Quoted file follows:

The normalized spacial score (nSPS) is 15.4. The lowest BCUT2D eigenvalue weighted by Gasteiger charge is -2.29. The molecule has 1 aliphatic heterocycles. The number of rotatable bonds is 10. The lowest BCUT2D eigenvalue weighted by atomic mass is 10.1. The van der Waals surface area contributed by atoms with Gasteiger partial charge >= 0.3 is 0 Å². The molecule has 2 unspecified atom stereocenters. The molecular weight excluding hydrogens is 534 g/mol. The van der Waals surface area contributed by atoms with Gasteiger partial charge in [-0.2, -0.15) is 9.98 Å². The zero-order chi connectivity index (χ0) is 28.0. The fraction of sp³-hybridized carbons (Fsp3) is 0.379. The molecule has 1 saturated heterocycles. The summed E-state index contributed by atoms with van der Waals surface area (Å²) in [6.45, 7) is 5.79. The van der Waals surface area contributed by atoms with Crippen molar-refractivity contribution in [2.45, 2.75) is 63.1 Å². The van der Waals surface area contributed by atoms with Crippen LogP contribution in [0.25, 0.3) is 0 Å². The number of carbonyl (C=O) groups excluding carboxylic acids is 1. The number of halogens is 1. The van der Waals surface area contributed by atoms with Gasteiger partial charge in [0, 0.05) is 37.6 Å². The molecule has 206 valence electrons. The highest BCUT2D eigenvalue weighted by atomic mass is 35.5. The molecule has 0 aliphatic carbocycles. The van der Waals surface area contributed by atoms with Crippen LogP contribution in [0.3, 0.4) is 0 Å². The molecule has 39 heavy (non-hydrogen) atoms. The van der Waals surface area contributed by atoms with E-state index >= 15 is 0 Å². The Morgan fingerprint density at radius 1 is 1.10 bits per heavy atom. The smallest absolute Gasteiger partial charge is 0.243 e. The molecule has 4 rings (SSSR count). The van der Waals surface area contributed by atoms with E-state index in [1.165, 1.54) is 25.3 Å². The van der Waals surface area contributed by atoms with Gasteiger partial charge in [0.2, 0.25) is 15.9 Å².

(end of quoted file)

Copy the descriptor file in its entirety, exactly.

The normalized spacial score (nSPS) is 15.4. The lowest BCUT2D eigenvalue weighted by Gasteiger charge is -2.29. The molecule has 1 aliphatic heterocycles. The number of rotatable bonds is 10. The lowest BCUT2D eigenvalue weighted by atomic mass is 10.1. The van der Waals surface area contributed by atoms with Gasteiger partial charge >= 0.3 is 0 Å². The molecule has 2 unspecified atom stereocenters. The molecular weight excluding hydrogens is 534 g/mol. The van der Waals surface area contributed by atoms with Gasteiger partial charge in [-0.2, -0.15) is 9.98 Å². The zero-order chi connectivity index (χ0) is 28.0. The fraction of sp³-hybridized carbons (Fsp3) is 0.379. The molecule has 1 saturated heterocycles. The summed E-state index contributed by atoms with van der Waals surface area (Å²) in [6.45, 7) is 5.79. The van der Waals surface area contributed by atoms with Crippen molar-refractivity contribution in [2.45, 2.75) is 63.1 Å². The van der Waals surface area contributed by atoms with Crippen LogP contribution in [0.25, 0.3) is 0 Å². The number of carbonyl (C=O) groups excluding carboxylic acids is 1. The number of halogens is 1. The van der Waals surface area contributed by atoms with Gasteiger partial charge in [0, 0.05) is 37.6 Å². The molecule has 206 valence electrons. The highest BCUT2D eigenvalue weighted by atomic mass is 35.5. The molecule has 0 aliphatic carbocycles. The van der Waals surface area contributed by atoms with Crippen LogP contribution in [0.3, 0.4) is 0 Å². The molecule has 39 heavy (non-hydrogen) atoms. The van der Waals surface area contributed by atoms with E-state index >= 15 is 0 Å². The Morgan fingerprint density at radius 1 is 1.10 bits per heavy atom. The smallest absolute Gasteiger partial charge is 0.243 e. The molecule has 4 rings (SSSR count). The van der Waals surface area contributed by atoms with E-state index in [1.165, 1.54) is 25.3 Å². The van der Waals surface area contributed by atoms with Gasteiger partial charge in [0.2, 0.25) is 15.9 Å².